Shane Shaffer
Technical Director, Security Automation
G2, Inc.




To unsubscribe, send an email message to [hidden email] with SIGNOFF OVAL-DEVELOPER-LIST in the BODY of the message. If you have difficulties, write to [hidden email].


--

jOVAL.org: OVAL implemented in Java.
Scan any machine from any machine. For free!
Learn More | Features | Download

To unsubscribe, send an email message to [hidden email] with SIGNOFF OVAL-DEVELOPER-LIST in the BODY of the message. If you have difficulties, write to [hidden email].
To unsubscribe, send an email message to [hidden email] with SIGNOFF OVAL-DEVELOPER-LIST in the BODY of the message. If you have difficulties, write to [hidden email].
Reply | Threaded
Open this post in threaded view
|  
Report Content as Inappropriate

Re: Proper handling and specification of DWORD/QWORD values

Danny Haynes
Administrator

I know we had an issue in both the registry_test (value entity) as Shane pointed out and the passwordpolicy_test (max_passwd_age).  We have since added functionality to the OVAL Interpreter so that it performs type-safe conversions of values to strings.  However, we haven’t gone through the entire codebase to make sure we are using this type-safe conversion everywhere.  We have an open tracker to do this (http://sourceforge.net/tracker/?func=detail&atid=1033794&aid=3463497&group_id=215469).

 

I am also in the process creating a test case for checking for this issue in the win-def:registry_test and win-def:passwordpolicy_test.  I will let you know when they have been committed.  If you run into other cases of this, please add them to this tracker item (https://sourceforge.net/tracker/?group_id=617283&atid=2498336).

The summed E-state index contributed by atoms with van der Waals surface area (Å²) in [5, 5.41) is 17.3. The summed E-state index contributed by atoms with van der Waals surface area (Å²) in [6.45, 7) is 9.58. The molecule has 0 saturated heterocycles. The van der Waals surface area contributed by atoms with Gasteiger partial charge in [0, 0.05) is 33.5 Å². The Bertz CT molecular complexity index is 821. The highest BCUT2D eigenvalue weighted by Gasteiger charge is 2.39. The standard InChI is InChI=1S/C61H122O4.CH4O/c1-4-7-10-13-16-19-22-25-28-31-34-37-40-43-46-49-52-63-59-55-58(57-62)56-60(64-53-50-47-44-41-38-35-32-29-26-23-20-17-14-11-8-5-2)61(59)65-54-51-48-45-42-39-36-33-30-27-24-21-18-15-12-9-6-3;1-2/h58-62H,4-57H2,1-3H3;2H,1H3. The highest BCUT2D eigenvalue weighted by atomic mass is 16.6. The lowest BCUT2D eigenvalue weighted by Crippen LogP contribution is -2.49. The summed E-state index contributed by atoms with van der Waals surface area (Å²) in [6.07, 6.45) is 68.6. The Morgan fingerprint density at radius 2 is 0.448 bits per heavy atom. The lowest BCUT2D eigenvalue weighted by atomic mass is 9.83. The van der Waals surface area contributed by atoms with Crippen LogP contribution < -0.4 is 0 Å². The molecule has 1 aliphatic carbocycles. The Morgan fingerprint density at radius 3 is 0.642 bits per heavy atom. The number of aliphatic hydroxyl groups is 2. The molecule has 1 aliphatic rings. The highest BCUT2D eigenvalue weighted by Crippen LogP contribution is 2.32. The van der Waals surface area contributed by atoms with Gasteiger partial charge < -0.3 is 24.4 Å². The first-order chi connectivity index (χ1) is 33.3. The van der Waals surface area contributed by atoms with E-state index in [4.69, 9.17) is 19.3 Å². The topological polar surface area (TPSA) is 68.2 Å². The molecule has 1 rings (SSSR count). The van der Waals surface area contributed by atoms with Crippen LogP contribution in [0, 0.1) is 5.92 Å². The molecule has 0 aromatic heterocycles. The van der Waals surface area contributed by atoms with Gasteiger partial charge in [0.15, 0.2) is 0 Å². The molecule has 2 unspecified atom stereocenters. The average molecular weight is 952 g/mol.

I have also added an OVAL Language tracker item to update the documentation regarding DWORDs/QWORDs to be unsigned integer values as well as consider enforcing this in the schema/schematron.  Once the public tracker is updated, the issue will be documented in tracker #33960.

 

Thanks,

Danny

 

From: Kent Landfield [mailto:[hidden email]]
Sent: Wednesday, April 04, 2012 3:09 PM
To: oval-developer-list OVAL Developer List/Closed Public Discussion
Subject: Re: [OVAL-DEVELOPER-LIST] Proper handling and specification of DWORD/QWORD values

 

Hi Shane,

 

I agree with David's approach.  It might also be useful to forward this to the NIST SCAP Validation team so they could include it in the content test suite they distribute to the testing labs for validation testing… That might get things fixed faster. ;-)

 

Thanks.

 

Kent Landfield
Director Content Strategy, Architecture and Standards

McAfee | An Intel Company
5000 Headquarters Dr.
Plano, Texas 75024

Direct: +1.972.963.7096 
Mobile: +1.817.637.8026
Web: www.mcafee.com

 

From: David Solin <[hidden email]>
Reply-To: "OVAL Developer List (Closed Public Discussion)" <[hidden email]>
Date: Wed, 4 Apr 2012 12:54:57 -0500
To: "[hidden email]" <[hidden email]>
Subject: Re: [OVAL-DEVELOPER-LIST] Proper handling and specification of DWORD/QWORD values

 

Hi Shane,

I think just a documentation change should be sufficient.  Do you have an OVAL definition file handy that can be used to specifically test for this issue?  Such a test should be added to the test content file, win-def_registry_test.xml.

Regards,
--David

On 4/4/2012 11:21 AM, Shane Shaffer wrote:

Improper handling of DWORD data types in OVAL interpreters has long been an issue, though perhaps not a well known issue. Content developers have had to work around this, having to do things like seen in oval:gov.nist.usgcb.windowsseven:def:1 in the USGCB content. This issue appears to be popping up more and more frequently, so let's formally address the problem.